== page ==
Wednesday, August 1. 2012
While the recent ruling by the U.S. Supreme Court reaffirmed the government's ability to tax people who don't have health insurance, industry experts told the Washington Post that the implementation of the law in states such as Oklahoma will be rocky.
The state has made a number of moves in opposition of the bill, the paper reports, including the rejection of $54 million in funding to assist in the creation of the law. That level of resistance is also shared by some residents.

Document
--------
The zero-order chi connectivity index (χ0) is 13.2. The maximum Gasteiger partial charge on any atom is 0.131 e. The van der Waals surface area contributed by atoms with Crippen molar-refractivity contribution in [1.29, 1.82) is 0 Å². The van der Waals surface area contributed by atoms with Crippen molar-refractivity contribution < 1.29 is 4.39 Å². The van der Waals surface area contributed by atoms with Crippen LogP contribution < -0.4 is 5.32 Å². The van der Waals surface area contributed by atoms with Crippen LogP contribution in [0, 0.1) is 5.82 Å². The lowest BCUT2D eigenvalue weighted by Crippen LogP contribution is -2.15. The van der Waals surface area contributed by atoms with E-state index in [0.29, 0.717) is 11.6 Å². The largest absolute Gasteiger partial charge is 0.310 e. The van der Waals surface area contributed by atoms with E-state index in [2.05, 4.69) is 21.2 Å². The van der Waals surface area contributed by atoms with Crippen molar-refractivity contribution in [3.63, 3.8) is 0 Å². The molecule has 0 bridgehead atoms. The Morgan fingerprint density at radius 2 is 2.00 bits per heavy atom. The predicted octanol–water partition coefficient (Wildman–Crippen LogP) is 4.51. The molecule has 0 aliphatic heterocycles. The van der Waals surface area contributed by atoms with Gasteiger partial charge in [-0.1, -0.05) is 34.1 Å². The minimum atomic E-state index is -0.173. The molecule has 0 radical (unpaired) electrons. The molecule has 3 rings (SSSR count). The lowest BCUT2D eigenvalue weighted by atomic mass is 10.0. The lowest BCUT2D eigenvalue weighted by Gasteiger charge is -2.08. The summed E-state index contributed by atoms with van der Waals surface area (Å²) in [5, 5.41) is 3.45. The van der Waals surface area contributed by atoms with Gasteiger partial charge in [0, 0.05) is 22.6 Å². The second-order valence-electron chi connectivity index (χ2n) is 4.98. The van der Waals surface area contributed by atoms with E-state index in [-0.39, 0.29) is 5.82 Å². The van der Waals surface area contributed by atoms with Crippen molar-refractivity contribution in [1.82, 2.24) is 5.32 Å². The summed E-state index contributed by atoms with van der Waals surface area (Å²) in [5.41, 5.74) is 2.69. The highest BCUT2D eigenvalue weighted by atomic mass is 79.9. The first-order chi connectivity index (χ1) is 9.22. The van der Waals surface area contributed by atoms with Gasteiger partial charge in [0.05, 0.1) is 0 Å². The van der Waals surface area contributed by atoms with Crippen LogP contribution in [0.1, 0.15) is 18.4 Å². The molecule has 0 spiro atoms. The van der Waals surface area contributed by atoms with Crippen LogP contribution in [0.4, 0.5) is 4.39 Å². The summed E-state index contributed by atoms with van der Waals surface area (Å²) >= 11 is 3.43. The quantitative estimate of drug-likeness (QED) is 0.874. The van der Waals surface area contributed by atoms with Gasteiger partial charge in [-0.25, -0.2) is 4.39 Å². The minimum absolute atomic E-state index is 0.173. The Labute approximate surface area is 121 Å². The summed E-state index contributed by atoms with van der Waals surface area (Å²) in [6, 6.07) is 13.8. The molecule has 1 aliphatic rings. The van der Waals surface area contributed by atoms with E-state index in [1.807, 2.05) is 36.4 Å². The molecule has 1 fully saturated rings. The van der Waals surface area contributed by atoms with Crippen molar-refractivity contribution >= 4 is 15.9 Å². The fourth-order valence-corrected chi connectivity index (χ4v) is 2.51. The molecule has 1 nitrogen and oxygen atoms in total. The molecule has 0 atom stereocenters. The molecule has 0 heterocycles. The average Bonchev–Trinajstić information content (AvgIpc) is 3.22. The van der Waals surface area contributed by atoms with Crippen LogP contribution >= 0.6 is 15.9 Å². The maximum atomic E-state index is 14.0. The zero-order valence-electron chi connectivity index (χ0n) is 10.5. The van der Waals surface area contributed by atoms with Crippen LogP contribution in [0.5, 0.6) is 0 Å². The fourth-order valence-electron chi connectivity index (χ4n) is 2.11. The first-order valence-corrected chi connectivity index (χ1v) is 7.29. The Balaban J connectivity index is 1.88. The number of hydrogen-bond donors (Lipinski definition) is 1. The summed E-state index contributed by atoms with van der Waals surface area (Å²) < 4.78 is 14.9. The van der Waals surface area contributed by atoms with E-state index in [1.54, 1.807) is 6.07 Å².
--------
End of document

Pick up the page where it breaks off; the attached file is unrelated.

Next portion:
"We don't like people telling us what to do," said Chuck Mai, a spokesperson for AAA Oklahoma told the paper. "We know what we should do. We should buckle our safety belt every time we drive. We should drive sober. And we should have insurance on our vehicle. But having our law telling you to do those things sometimes has an adverse effect."
The eventual struggles which may be seen with the health insurance bill are reflected in other trends, such as drivers who don't carry car insurance. According to data collected by the Insurance Research Council, Oklahoma has one of the highest percentages of uninsured motorists nationwide, with 23.9 percent of drivers lacking the required coverage.
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